with ‘one touch of their phone’<br />

More than 600,000 British drivers face<br />

disqualification with “one touch of their<br />

phone”, a road safety charity has warned.<br />

Analysis of data obtained by IAM Road<br />

Smart found that 547,287 drivers had six<br />

points on their licence as of August 5, and a<br />

further 94,088 had nine points.<br />

The punishment for illegally using a mobile<br />

phone behind the wheel was toughened in<br />

2017. Those caught face six penalty points<br />

and a £200 fine. Drivers who accumulate 12<br />

or more points within three years are usually<br />

handed a six-month ban.<br />

Varying amounts of points are handed out<br />

for motoring offences, such as three for using<br />

a vehicle with defective brakes, between<br />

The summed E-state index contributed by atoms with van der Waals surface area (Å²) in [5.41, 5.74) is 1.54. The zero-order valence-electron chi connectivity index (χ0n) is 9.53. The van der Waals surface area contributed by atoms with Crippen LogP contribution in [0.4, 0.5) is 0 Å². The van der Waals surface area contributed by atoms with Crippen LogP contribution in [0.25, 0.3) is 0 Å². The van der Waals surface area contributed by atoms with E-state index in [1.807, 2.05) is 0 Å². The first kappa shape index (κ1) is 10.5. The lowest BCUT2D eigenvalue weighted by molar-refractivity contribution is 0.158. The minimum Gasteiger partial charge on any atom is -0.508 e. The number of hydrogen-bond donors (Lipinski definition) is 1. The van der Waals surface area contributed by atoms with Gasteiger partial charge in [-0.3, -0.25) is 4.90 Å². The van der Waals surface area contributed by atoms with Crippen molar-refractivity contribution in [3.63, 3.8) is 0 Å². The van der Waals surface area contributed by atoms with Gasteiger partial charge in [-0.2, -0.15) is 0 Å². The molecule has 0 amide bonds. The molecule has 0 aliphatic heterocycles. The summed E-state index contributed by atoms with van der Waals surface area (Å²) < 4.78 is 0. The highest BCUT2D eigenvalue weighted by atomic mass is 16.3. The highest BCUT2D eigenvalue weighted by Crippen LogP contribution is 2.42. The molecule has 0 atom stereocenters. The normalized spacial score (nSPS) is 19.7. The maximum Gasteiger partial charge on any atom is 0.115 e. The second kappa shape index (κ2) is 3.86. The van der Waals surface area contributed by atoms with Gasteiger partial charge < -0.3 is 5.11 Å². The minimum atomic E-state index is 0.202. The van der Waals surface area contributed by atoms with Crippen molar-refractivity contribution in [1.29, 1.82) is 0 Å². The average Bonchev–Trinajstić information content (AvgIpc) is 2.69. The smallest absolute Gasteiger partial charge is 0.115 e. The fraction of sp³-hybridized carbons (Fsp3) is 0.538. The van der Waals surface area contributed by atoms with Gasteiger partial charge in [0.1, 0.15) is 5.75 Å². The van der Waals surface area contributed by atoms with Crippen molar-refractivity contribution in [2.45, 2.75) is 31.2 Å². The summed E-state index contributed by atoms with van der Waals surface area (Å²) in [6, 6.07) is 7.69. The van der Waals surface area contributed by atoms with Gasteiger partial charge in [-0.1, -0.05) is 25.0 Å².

three and six for speeding and 10 for<br />

drug-driving.<br />

The number of drivers with six and nine<br />

points on their licence was 6% and 8% higher<br />

than a year earlier respectively.<br />

The figures are based on analysis of a<br />

response to a freedom of information request<br />

to the Driver and Vehicle Licensing Agency<br />

(DVLA).<br />

Virtually all hand-held use of mobile<br />

phones on Britain’s roads is banned. A<br />

loophole allowing drivers to escape<br />

punishment for hand-held phone use if they<br />

were taking a photograph or playing a game<br />

was closed by new legislation in March last<br />

year.<br />

Department for Transport statistics show<br />

22 people were killed and a further 148 were<br />

badly hurt in crashes on Britain’s roads in<br />

2022 where a driver using a mobile phone<br />

was a contributory factor.<br />

IAM RoadSmart director of policy,<br />

campaigns and standards Nicholas Lyes said:<br />

“It is astounding that there are more half a<br />